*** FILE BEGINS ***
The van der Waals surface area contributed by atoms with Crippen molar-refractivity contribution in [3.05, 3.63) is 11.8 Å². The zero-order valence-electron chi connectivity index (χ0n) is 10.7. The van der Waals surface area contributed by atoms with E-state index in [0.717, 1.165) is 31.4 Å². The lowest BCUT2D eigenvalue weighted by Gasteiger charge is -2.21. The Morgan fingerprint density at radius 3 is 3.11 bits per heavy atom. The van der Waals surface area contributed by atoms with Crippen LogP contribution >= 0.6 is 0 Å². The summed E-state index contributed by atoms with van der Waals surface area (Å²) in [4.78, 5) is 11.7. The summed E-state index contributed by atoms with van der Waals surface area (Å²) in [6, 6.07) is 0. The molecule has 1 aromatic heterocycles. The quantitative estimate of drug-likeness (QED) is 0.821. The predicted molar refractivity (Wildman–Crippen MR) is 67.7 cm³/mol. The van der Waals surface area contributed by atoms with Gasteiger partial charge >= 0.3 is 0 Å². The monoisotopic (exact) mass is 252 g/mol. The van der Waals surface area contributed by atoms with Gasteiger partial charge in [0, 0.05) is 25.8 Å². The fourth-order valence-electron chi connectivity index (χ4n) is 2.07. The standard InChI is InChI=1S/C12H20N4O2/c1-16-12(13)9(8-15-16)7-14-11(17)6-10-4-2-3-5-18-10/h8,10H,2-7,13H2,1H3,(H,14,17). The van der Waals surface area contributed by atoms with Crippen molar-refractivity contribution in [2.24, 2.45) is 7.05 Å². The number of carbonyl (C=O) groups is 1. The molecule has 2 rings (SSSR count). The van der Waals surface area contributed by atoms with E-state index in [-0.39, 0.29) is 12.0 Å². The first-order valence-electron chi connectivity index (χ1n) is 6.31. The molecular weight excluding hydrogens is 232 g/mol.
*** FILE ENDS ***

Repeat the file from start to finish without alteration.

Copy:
The van der Waals surface area contributed by atoms with Crippen molar-refractivity contribution in [3.05, 3.63) is 11.8 Å². The zero-order valence-electron chi connectivity index (χ0n) is 10.7. The van der Waals surface area contributed by atoms with E-state index in [0.717, 1.165) is 31.4 Å². The lowest BCUT2D eigenvalue weighted by Gasteiger charge is -2.21. The Morgan fingerprint density at radius 3 is 3.11 bits per heavy atom. The van der Waals surface area contributed by atoms with Crippen LogP contribution >= 0.6 is 0 Å². The summed E-state index contributed by atoms with van der Waals surface area (Å²) in [4.78, 5) is 11.7. The summed E-state index contributed by atoms with van der Waals surface area (Å²) in [6, 6.07) is 0. The molecule has 1 aromatic heterocycles. The quantitative estimate of drug-likeness (QED) is 0.821. The predicted molar refractivity (Wildman–Crippen MR) is 67.7 cm³/mol. The van der Waals surface area contributed by atoms with Gasteiger partial charge >= 0.3 is 0 Å². The monoisotopic (exact) mass is 252 g/mol. The van der Waals surface area contributed by atoms with Gasteiger partial charge in [0, 0.05) is 25.8 Å². The fourth-order valence-electron chi connectivity index (χ4n) is 2.07. The standard InChI is InChI=1S/C12H20N4O2/c1-16-12(13)9(8-15-16)7-14-11(17)6-10-4-2-3-5-18-10/h8,10H,2-7,13H2,1H3,(H,14,17). The van der Waals surface area contributed by atoms with Crippen molar-refractivity contribution in [2.24, 2.45) is 7.05 Å². The number of carbonyl (C=O) groups is 1. The molecule has 2 rings (SSSR count). The van der Waals surface area contributed by atoms with E-state index in [-0.39, 0.29) is 12.0 Å². The first-order valence-electron chi connectivity index (χ1n) is 6.31. The molecular weight excluding hydrogens is 232 g/mol.